Gardeners in Florida often struggle to find vegetables that will make it through the relentless summer heat; Florida Seminole pumpkins just may be the answer to their search. Traditionally grown by the Calusa, Creek, and Miccosukee peoples, Seminole pumpkins remain one of the tastiest and most reliable pumpkins for Florida gardens.
Seminole pumpkins come in a variety of shapes and colors. While generally rounded and dull orange, their appearance can vary—even on the same plant. The inner flesh of Seminole pumpkins is orange and tastes like butternut squash, but sweeter. The flesh is firmer and less fibrous than that of a traditional jack-o-lantern pumpkin (Cucurbita pepo). The mature fruits generally weigh 6 to 12 pounds.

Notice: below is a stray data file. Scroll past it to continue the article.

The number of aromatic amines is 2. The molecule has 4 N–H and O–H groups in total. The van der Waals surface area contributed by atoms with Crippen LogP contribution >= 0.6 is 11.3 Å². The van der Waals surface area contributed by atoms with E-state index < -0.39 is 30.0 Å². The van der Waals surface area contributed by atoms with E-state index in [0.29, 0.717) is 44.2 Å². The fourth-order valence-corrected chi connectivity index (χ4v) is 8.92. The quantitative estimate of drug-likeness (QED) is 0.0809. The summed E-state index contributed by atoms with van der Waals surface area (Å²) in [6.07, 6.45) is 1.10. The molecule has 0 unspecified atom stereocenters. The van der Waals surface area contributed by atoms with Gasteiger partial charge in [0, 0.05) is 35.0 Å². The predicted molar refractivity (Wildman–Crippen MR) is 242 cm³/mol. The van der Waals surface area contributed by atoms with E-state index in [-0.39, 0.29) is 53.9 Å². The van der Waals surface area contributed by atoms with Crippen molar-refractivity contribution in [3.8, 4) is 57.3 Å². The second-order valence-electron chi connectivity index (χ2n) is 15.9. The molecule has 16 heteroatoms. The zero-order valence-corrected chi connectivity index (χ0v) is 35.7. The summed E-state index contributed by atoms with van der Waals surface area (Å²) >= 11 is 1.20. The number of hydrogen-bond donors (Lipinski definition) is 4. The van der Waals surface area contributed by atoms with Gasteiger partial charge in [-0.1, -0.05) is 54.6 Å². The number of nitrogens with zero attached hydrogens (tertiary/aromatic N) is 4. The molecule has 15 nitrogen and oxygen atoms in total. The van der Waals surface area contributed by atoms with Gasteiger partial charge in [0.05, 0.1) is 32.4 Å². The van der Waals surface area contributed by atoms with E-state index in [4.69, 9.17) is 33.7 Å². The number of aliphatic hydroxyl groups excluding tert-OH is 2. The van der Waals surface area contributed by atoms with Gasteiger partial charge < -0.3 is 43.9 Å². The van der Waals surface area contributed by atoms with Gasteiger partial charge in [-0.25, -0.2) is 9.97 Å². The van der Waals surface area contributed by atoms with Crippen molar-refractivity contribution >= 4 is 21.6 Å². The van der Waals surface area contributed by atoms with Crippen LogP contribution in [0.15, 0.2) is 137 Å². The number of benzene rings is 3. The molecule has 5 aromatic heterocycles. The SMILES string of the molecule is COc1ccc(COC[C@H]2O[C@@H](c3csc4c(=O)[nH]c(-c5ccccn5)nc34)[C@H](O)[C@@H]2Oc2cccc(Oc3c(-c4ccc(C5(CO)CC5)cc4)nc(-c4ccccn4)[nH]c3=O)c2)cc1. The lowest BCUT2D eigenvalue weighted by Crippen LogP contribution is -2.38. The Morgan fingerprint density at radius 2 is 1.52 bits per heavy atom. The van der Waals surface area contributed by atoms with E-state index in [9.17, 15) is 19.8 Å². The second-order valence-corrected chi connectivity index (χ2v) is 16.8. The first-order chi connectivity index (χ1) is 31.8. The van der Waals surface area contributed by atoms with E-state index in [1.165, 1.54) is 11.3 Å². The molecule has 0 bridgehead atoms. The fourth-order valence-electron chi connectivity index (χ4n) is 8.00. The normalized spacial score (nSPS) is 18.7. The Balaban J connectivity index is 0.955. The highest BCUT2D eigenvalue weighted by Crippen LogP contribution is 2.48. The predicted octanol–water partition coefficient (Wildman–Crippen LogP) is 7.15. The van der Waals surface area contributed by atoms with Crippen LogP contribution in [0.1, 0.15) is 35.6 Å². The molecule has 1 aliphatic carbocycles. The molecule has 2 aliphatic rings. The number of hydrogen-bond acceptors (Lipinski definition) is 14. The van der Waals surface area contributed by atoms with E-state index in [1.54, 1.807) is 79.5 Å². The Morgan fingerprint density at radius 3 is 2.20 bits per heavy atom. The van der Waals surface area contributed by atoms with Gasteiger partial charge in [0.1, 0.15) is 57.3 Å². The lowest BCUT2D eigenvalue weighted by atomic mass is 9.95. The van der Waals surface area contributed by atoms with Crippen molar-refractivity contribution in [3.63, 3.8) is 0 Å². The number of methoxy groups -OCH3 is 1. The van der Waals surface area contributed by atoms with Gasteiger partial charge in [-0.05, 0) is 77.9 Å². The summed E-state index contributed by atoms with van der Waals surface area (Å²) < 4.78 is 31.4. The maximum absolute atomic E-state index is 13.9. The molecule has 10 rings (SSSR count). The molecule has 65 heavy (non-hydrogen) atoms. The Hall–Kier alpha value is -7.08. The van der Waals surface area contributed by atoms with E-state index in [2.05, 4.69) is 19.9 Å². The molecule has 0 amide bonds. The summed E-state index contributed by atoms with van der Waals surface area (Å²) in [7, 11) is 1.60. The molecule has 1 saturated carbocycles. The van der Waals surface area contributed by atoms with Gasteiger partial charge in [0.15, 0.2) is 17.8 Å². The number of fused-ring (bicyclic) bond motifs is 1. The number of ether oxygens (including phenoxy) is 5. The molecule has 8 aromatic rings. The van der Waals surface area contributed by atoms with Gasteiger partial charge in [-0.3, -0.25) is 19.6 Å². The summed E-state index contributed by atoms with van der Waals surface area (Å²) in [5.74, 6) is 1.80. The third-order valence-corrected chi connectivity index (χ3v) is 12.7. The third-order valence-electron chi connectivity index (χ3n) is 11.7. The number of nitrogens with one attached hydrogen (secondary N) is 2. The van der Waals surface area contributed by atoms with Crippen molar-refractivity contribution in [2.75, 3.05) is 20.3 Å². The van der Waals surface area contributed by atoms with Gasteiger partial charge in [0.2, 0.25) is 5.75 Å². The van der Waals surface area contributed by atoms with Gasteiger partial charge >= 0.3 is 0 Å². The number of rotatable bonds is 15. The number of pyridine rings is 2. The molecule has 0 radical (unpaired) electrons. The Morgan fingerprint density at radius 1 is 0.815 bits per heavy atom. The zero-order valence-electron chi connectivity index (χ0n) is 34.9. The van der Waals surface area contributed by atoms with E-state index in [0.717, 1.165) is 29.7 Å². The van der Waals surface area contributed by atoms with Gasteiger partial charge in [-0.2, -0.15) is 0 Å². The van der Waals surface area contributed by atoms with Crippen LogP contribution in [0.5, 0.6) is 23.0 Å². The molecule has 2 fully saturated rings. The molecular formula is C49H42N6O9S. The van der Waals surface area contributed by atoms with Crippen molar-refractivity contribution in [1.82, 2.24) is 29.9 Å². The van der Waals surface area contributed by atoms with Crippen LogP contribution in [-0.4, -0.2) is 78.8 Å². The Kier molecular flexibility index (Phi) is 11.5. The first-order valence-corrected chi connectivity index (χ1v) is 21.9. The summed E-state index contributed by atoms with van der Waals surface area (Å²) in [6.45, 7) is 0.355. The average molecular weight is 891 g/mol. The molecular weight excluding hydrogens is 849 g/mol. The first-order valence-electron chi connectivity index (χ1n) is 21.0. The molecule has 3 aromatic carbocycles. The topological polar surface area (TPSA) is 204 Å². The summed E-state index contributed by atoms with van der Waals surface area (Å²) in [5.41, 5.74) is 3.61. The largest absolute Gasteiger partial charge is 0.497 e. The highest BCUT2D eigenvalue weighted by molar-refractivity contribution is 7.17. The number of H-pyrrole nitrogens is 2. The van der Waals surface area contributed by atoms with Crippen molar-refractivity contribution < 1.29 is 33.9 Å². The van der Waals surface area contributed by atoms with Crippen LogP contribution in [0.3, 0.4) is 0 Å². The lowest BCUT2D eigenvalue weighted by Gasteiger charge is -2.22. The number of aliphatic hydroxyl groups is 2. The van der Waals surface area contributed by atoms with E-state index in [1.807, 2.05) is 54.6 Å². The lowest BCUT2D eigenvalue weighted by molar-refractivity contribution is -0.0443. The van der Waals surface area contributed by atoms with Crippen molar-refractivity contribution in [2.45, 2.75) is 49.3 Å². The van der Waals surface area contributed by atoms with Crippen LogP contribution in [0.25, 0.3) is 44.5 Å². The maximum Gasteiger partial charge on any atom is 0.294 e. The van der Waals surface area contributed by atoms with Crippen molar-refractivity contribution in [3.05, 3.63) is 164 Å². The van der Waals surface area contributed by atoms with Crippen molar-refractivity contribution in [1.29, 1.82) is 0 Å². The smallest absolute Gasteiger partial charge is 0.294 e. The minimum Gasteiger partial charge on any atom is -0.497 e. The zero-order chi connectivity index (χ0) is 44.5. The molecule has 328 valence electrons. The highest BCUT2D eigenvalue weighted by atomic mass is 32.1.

Thanks to their thick skin, Seminole pumpkins can be stored for up to a year in a dry location with enhanced ventilation. More realistically for Florida’s humid climate, they can be stored for a few months. To preserve their harvested Seminole pumpkins, aboriginal Floridians sliced and dried the fruit.
You don’t have to limit yourself to eating the flesh of these pumpkins, though. Young, green fruits can be harvested and eaten without peeling. The beautiful yellow flowers are also edible: raw, stuffed, or even fried!
Here’s a fun fact: the name “Chassahowitza,” given to a region on the gulf in Southwest Florida by the Seminole people, means “pumpkin hanging place.” It’s likely that the pumpkins they were referring to were Seminole pumpkins, or a related variety.
University of Florida IFAS